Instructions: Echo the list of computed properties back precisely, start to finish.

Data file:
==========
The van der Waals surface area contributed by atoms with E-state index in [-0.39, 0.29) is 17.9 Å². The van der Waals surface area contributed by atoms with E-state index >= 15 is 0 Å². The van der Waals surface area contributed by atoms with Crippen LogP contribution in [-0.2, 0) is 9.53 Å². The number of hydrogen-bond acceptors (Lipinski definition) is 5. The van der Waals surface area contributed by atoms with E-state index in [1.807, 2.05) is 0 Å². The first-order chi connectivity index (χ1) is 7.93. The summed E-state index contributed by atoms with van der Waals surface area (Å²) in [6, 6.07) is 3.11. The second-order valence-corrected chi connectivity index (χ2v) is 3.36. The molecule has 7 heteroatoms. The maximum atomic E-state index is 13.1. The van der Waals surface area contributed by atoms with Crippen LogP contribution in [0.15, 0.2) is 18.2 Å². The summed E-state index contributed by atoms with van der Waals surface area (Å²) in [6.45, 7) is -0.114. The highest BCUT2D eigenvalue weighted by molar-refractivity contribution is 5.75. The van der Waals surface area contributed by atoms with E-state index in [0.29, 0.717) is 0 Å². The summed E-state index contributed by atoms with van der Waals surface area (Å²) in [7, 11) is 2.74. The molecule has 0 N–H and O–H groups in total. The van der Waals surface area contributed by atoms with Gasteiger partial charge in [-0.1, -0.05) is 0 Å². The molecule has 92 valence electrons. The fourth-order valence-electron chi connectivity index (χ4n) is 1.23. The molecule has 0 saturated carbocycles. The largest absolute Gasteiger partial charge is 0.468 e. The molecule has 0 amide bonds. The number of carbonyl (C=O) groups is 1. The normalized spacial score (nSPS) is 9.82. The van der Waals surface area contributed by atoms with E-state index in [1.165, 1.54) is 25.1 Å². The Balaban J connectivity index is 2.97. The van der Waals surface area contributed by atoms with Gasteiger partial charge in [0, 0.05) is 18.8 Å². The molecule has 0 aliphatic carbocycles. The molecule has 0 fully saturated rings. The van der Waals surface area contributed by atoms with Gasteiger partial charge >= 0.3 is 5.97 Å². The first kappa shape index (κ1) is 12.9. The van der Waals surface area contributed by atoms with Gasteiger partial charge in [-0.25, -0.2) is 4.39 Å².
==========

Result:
The van der Waals surface area contributed by atoms with E-state index in [-0.39, 0.29) is 17.9 Å². The van der Waals surface area contributed by atoms with E-state index >= 15 is 0 Å². The van der Waals surface area contributed by atoms with Crippen LogP contribution in [-0.2, 0) is 9.53 Å². The number of hydrogen-bond acceptors (Lipinski definition) is 5. The van der Waals surface area contributed by atoms with E-state index in [1.807, 2.05) is 0 Å². The first-order chi connectivity index (χ1) is 7.93. The summed E-state index contributed by atoms with van der Waals surface area (Å²) in [6, 6.07) is 3.11. The second-order valence-corrected chi connectivity index (χ2v) is 3.36. The molecule has 7 heteroatoms. The maximum atomic E-state index is 13.1. The van der Waals surface area contributed by atoms with Crippen LogP contribution in [0.15, 0.2) is 18.2 Å². The summed E-state index contributed by atoms with van der Waals surface area (Å²) in [6.45, 7) is -0.114. The highest BCUT2D eigenvalue weighted by molar-refractivity contribution is 5.75. The van der Waals surface area contributed by atoms with E-state index in [0.29, 0.717) is 0 Å². The summed E-state index contributed by atoms with van der Waals surface area (Å²) in [7, 11) is 2.74. The molecule has 0 N–H and O–H groups in total. The van der Waals surface area contributed by atoms with Gasteiger partial charge in [-0.1, -0.05) is 0 Å². The molecule has 92 valence electrons. The fourth-order valence-electron chi connectivity index (χ4n) is 1.23. The molecule has 0 saturated carbocycles. The largest absolute Gasteiger partial charge is 0.468 e. The molecule has 0 amide bonds. The number of carbonyl (C=O) groups is 1. The normalized spacial score (nSPS) is 9.82. The van der Waals surface area contributed by atoms with E-state index in [1.165, 1.54) is 25.1 Å². The Balaban J connectivity index is 2.97. The van der Waals surface area contributed by atoms with Gasteiger partial charge in [0, 0.05) is 18.8 Å². The molecule has 0 aliphatic carbocycles. The molecule has 0 fully saturated rings. The van der Waals surface area contributed by atoms with Gasteiger partial charge >= 0.3 is 5.97 Å². The first kappa shape index (κ1) is 12.9. The van der Waals surface area contributed by atoms with Gasteiger partial charge in [-0.25, -0.2) is 4.39 Å².